The second rule of presidential politics is never tell voters you’ve got something better to do.
Jeb Bush on Saturday: “I’ve got a lot of really cool things I could do other than sit around, being miserable, listening to people demonize me and me feeling compelled to demonize them.”
The third rule of presidential politics is never tell voters to vote for somebody else.
Jeb Bush: “That is a joke. Elect Trump if you want that.”
The fourth rule of presidential politics is politics today sucks. Deal with it.
Jeb Bush: “If this election is about how we’re going to fight to get nothing done, I don’t want any part of it. I don’t want to be elected president to sit around and see gridlock just become so dominant that people literally are in decline in their lives. That is not my motivation.”
The scion of a very political family broke all the rules Saturday, including the one about never surrendering to a bully. A bully smells blood.
“Bush has no money,” Donald Trump, the billionaire celebrity TV star and GOP presidential front-runner, said Sunday. “He's meeting today with mommy and daddy, and they're working on his campaign.”
"He's a guy wants to run our country and he can't even run his own campaign,” Trump told a rally in Bush’s home state of Florida. “Think of it!”
In June, when Bush and his constituency in the Republican establishment were dismissing Trump, I called the brash New Yorker “a combed-over reflection of angry America.”
For the first time in the history of Gallup polling, approval ratings for the Democratic and Republican parties dipped below 40 percent. Most Americans say party leaders care more about themselves than the country. A study of voter turnout in the 2014 elections showed record lows in 15 of 25 states amid signs that voter discontent is an American epidemic.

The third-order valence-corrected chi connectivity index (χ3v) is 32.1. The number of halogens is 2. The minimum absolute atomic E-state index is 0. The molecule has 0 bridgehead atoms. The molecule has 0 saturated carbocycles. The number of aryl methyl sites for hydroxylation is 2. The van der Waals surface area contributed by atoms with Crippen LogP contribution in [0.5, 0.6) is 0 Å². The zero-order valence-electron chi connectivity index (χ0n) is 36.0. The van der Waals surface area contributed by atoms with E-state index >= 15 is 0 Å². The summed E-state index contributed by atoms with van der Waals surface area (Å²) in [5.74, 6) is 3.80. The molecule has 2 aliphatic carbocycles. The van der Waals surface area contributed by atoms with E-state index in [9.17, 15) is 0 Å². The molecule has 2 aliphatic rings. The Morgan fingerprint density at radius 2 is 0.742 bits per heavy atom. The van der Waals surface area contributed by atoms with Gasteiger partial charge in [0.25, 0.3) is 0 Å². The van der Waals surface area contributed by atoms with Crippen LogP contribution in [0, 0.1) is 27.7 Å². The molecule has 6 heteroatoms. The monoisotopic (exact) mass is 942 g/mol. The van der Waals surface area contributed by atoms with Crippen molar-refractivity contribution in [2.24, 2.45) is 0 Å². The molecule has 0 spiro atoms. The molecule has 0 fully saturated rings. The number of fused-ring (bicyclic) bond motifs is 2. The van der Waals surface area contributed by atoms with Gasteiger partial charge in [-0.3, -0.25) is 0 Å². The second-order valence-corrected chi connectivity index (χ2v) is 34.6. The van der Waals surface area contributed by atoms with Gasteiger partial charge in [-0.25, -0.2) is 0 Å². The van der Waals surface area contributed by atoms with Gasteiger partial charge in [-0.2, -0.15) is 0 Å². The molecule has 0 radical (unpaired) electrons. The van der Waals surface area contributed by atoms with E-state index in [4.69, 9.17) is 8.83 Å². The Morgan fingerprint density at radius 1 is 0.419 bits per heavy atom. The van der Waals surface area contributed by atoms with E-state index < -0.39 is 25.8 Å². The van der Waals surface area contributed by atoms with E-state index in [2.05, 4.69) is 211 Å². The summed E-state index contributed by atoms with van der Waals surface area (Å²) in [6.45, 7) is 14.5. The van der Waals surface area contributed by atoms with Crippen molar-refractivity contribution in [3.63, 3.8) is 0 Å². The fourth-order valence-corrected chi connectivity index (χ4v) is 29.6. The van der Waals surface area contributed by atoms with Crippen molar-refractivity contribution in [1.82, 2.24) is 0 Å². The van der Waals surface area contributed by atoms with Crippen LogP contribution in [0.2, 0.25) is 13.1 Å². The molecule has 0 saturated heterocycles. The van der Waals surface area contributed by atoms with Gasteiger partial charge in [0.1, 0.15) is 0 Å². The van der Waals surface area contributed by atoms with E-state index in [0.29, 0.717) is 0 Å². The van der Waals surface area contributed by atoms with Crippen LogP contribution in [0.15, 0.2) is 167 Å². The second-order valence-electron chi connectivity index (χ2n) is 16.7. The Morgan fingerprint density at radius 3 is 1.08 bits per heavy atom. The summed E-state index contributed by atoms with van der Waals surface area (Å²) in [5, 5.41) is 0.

In the 1990s, “swing voters” were all the rage. Since 2004, the political establishment has been infatuated with party-line or “base” voters. Trump is channeling a constituency that is as old as the republic and still flexes new muscle: “protest voters.”
He won’t be president. He won’t win the GOP nomination. Trump is a ratings-seeking celebrity, not a serious political leader. But he could become a vessel for anger, a man who like Ross Perot, George Wallace, Huey Long, and other protest candidates” seems made for these acerbic times.
I was wrong to rule out Trump winning the nomination or the presidency. A person like Trump, if not Trump himself, could become president in our lifetime, because of what I wrote next:
The political establishment can mock Trump, the person, but they shouldn’t underestimate what his candidacy represents. It’s an assault on the central and cynical premise of the two major parties, which is this: Politics is merely about winning, and the best way to win is to be seen as the least-awful alternative to a dwindling pool of voters …
America’s ruling duopoly, long corrupted by lobbyists and donors, clinging to government institutions that work for party interests rather than for an e-connected populace buffeted by change, has all but worn out its welcome. Even party-line voters, those who consistently side with Democrats or Republicans, increasingly identify as independents and are getting restless with their party homes.
The first rule of presidential politics is people get the last word – and word on the lips of most Americans is, “Enough!” We are as mad as we’ve ever been. We’re more empowered than we’ve ever been, thanks to the internet. And we’re as close as we’ve ever been to putting a disruptive populist in the White House.
I personally think Donald Trump would be a miserable president. He seems to be allergic to policy, civility, and the truth, a bundle of insecurities who appeals to the darker angels of our nature: Fear, bigotry, and vanity. “In Rome about a dozen years ago, I had a long dinner with Donald Trump,” New York Times columnist Frank Bruni wrote in June. “Only his name was Silvio Berlusconi.”
Elect Trump if you want that, Bush tells us. He misses the point.
It’s not that Americans want a megalomaniac. We’re just tired of the establishment in both parties – weak, feckless leaders who’ve got something better to do.
This article is from the archive of our partner National Journal.